Tuesday, March 10, 2009

Virtues of Animated Caped Evil Slayers

Live-action movies have taken over comic-book super heroes the way piranhas take over bloody slabs of beef. I mean, Iron Man, Batman, Watchmen, flesh-and-blood actors enhanced with copious amounts of c.g.i. now cover them all. But such wasn't always the case.

Max Fleischer’s Oscar-nominated “Superman” cartoons first appeared in 1941, merely three years after the Man of Steel (arguably the first superhero) made his comic book debut ...

Today, of course, the massive moolah for the comic book brigade is in mega budget epics that are mostly live action. As Curt Holman (of creativeloafing.com) points out, this isn't necessarily a great idea.

For every hit like The Dark Knight, there’s at least one costly flop: take the nipple-costumed Batman & Robin or Halle Berry’s embarrassing Catwoman. Even with the successes, audiences face flaws like the obvious CGI-rendered Spider-Man and Hulk in their first movies, or unfortunate choices such as Ian McKellen’s dumb-looking Magneto helmet in the X-Men films ...

The problem, of course, is that all these characters began life as drawings flowing out of a comic-book artist's mind. So they're not photo-realistic to begin with.

For my money, The Incredibles is one of the best super hero movies ever made, and not just because the story is solid and the characters work like gangbusters. There is also the visual reality that Bob Parr (Mr. Incredible) comes out of an artist's visualization, not Billy Crudup in a bizarre foam suit.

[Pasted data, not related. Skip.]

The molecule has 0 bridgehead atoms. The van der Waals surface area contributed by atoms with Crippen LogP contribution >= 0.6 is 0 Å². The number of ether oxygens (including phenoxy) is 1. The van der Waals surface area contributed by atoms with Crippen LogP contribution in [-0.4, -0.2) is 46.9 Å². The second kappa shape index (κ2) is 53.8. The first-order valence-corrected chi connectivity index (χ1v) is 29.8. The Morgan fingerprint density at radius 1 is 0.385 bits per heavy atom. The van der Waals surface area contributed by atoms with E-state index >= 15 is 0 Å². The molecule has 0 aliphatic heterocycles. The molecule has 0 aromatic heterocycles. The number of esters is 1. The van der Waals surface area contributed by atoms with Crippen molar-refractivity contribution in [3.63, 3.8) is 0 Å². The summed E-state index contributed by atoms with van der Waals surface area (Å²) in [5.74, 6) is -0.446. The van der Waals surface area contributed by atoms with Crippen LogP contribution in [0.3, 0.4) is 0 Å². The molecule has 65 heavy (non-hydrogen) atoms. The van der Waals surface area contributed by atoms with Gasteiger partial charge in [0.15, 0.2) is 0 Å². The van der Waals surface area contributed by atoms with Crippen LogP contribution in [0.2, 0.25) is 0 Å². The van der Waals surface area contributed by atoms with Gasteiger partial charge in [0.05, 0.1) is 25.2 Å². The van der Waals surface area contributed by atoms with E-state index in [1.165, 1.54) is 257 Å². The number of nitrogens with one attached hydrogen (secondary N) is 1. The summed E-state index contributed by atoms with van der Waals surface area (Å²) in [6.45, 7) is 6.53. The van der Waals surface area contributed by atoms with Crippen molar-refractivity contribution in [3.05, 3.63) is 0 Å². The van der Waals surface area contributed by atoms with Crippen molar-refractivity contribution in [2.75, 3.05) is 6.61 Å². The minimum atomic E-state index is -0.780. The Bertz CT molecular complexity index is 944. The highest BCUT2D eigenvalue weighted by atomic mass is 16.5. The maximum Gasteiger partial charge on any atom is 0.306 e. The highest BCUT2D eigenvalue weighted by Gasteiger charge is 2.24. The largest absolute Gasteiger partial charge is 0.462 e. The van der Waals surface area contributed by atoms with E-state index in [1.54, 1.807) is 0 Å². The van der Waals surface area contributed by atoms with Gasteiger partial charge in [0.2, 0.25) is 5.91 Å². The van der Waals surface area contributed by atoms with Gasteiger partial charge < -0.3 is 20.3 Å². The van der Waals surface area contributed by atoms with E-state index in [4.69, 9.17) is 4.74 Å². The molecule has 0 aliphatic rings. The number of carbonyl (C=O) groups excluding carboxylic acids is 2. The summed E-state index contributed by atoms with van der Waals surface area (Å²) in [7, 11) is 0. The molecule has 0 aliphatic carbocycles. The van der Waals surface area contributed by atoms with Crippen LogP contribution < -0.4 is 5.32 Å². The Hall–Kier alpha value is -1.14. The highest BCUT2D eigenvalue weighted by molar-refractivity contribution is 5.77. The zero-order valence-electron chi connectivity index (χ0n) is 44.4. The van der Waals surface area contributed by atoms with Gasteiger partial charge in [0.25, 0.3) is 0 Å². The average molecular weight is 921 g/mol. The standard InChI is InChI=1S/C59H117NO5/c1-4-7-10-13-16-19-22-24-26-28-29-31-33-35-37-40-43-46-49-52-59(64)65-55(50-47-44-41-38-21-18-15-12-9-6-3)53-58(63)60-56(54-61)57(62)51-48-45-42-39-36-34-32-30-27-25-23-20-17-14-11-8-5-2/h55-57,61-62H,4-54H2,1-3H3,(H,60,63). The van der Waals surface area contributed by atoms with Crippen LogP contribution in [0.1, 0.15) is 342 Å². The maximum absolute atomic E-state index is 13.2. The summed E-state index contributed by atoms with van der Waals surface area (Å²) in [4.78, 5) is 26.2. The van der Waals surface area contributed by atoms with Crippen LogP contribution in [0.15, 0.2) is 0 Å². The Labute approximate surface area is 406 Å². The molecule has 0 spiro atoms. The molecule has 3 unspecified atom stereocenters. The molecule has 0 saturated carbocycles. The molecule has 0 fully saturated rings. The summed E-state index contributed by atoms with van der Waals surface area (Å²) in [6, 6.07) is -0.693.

Animation holds out an easier approach; it goes with comic book stories as comfortably as a cape and cowl. The best cartoon features and TV series can do an end run around the real world’s limitations to offer an unlimited canvas that emulates iconic comic book art while putting exciting designs into motion. The right voice performances can even convey emotional heft without hanging a tights-wearing movie star from wires ...

Face it. Animation serves the comic book kingdom as well or better than live-action ever could. But as long as big money is raked in by pictures like The Dark Knight, animation will remain in the low-rent district, super hero-wise.

4 comments:

r said...

http://www.youtube.com/watch?v=olr2Cr3LHbE


R.

Graham Ross said...

I totally agree.

Anonymous said...

ummm...Billy Cruddup (Dr. Manhattan) was done mo-cap, not a foam suit.

Although point taken, it would be AWESOME to see a big budget Avengers/Justice League/Batman animated film. Won't happen any time soon.

Anonymous said...

I still enjoy the Batman cartoons that WB puts out far more than the latest live action incarnation. The Dark Knight seemed determined to disconnect itself from its roots by pushing the 'real' side of the work. The man thinks he's a bat for crying out loud. A bat. He thinks he's a bat. He has pointy things on his helmet. Hello? Anyone catch that?

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